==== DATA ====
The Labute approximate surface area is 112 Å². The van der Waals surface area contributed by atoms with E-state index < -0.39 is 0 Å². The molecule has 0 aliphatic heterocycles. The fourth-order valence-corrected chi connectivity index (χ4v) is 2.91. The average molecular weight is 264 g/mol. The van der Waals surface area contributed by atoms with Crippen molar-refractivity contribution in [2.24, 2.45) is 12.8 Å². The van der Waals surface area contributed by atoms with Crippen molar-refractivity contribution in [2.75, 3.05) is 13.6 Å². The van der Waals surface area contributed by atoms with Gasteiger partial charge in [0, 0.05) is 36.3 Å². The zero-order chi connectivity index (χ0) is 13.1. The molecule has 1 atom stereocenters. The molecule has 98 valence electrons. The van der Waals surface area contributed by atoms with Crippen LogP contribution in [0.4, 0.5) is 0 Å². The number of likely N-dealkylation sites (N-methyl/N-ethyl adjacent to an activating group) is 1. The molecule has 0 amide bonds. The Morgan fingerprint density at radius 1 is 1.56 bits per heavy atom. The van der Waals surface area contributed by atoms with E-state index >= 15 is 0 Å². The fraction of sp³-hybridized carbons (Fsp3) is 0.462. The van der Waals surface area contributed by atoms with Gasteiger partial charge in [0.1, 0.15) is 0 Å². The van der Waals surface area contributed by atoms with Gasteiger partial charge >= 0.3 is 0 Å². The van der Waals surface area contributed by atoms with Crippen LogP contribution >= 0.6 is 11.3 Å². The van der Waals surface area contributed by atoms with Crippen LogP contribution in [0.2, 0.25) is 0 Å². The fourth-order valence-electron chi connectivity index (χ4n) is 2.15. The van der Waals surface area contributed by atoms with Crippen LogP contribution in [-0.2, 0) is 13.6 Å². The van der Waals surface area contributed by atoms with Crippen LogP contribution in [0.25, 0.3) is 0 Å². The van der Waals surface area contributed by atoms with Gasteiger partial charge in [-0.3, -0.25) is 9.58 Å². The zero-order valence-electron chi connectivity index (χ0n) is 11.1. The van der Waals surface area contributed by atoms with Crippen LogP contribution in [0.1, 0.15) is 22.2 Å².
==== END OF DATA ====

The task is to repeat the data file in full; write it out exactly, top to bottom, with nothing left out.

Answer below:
The Labute approximate surface area is 112 Å². The van der Waals surface area contributed by atoms with E-state index < -0.39 is 0 Å². The molecule has 0 aliphatic heterocycles. The fourth-order valence-corrected chi connectivity index (χ4v) is 2.91. The average molecular weight is 264 g/mol. The van der Waals surface area contributed by atoms with Crippen molar-refractivity contribution in [2.24, 2.45) is 12.8 Å². The van der Waals surface area contributed by atoms with Crippen molar-refractivity contribution in [2.75, 3.05) is 13.6 Å². The van der Waals surface area contributed by atoms with Gasteiger partial charge in [0, 0.05) is 36.3 Å². The zero-order chi connectivity index (χ0) is 13.1. The molecule has 1 atom stereocenters. The molecule has 98 valence electrons. The van der Waals surface area contributed by atoms with Crippen LogP contribution in [0.4, 0.5) is 0 Å². The number of likely N-dealkylation sites (N-methyl/N-ethyl adjacent to an activating group) is 1. The molecule has 0 amide bonds. The Morgan fingerprint density at radius 1 is 1.56 bits per heavy atom. The van der Waals surface area contributed by atoms with E-state index >= 15 is 0 Å². The fraction of sp³-hybridized carbons (Fsp3) is 0.462. The van der Waals surface area contributed by atoms with Gasteiger partial charge in [0.1, 0.15) is 0 Å². The van der Waals surface area contributed by atoms with Gasteiger partial charge >= 0.3 is 0 Å². The van der Waals surface area contributed by atoms with Crippen LogP contribution >= 0.6 is 11.3 Å². The van der Waals surface area contributed by atoms with Crippen LogP contribution in [0.2, 0.25) is 0 Å². The fourth-order valence-electron chi connectivity index (χ4n) is 2.15. The van der Waals surface area contributed by atoms with Crippen LogP contribution in [-0.2, 0) is 13.6 Å². The van der Waals surface area contributed by atoms with Crippen LogP contribution in [0.25, 0.3) is 0 Å². The van der Waals surface area contributed by atoms with Gasteiger partial charge in [-0.3, -0.25) is 9.58 Å². The zero-order valence-electron chi connectivity index (χ0n) is 11.1. The van der Waals surface area contributed by atoms with Crippen LogP contribution in [0.1, 0.15) is 22.2 Å².